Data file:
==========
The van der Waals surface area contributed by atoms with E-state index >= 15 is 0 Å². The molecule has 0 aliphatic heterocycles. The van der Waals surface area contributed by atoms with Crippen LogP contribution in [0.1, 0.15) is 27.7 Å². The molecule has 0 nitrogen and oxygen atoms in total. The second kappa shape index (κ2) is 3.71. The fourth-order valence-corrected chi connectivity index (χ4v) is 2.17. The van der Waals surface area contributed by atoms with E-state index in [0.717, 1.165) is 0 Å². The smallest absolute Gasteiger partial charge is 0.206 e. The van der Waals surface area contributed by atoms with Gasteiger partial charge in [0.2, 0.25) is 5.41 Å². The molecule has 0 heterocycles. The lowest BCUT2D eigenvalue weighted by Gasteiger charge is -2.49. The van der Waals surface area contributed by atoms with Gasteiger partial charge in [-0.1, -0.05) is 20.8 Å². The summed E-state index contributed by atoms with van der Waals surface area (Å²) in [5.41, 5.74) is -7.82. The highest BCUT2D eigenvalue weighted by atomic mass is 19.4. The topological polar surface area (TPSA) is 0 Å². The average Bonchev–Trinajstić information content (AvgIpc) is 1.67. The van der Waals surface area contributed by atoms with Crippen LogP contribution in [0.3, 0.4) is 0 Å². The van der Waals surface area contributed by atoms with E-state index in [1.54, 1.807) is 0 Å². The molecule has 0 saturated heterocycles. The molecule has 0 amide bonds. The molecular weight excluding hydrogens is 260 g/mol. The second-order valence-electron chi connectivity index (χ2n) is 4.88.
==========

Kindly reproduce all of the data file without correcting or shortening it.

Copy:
The van der Waals surface area contributed by atoms with E-state index >= 15 is 0 Å². The molecule has 0 aliphatic heterocycles. The van der Waals surface area contributed by atoms with Crippen LogP contribution in [0.1, 0.15) is 27.7 Å². The molecule has 0 nitrogen and oxygen atoms in total. The second kappa shape index (κ2) is 3.71. The fourth-order valence-corrected chi connectivity index (χ4v) is 2.17. The van der Waals surface area contributed by atoms with E-state index in [0.717, 1.165) is 0 Å². The smallest absolute Gasteiger partial charge is 0.206 e. The van der Waals surface area contributed by atoms with Gasteiger partial charge in [0.2, 0.25) is 5.41 Å². The molecule has 0 heterocycles. The lowest BCUT2D eigenvalue weighted by Gasteiger charge is -2.49. The van der Waals surface area contributed by atoms with Gasteiger partial charge in [-0.1, -0.05) is 20.8 Å². The summed E-state index contributed by atoms with van der Waals surface area (Å²) in [5.41, 5.74) is -7.82. The highest BCUT2D eigenvalue weighted by atomic mass is 19.4. The topological polar surface area (TPSA) is 0 Å². The average Bonchev–Trinajstić information content (AvgIpc) is 1.67. The van der Waals surface area contributed by atoms with Crippen LogP contribution in [0.3, 0.4) is 0 Å². The van der Waals surface area contributed by atoms with E-state index in [1.54, 1.807) is 0 Å². The molecule has 0 saturated heterocycles. The molecule has 0 amide bonds. The molecular weight excluding hydrogens is 260 g/mol. The second-order valence-electron chi connectivity index (χ2n) is 4.88.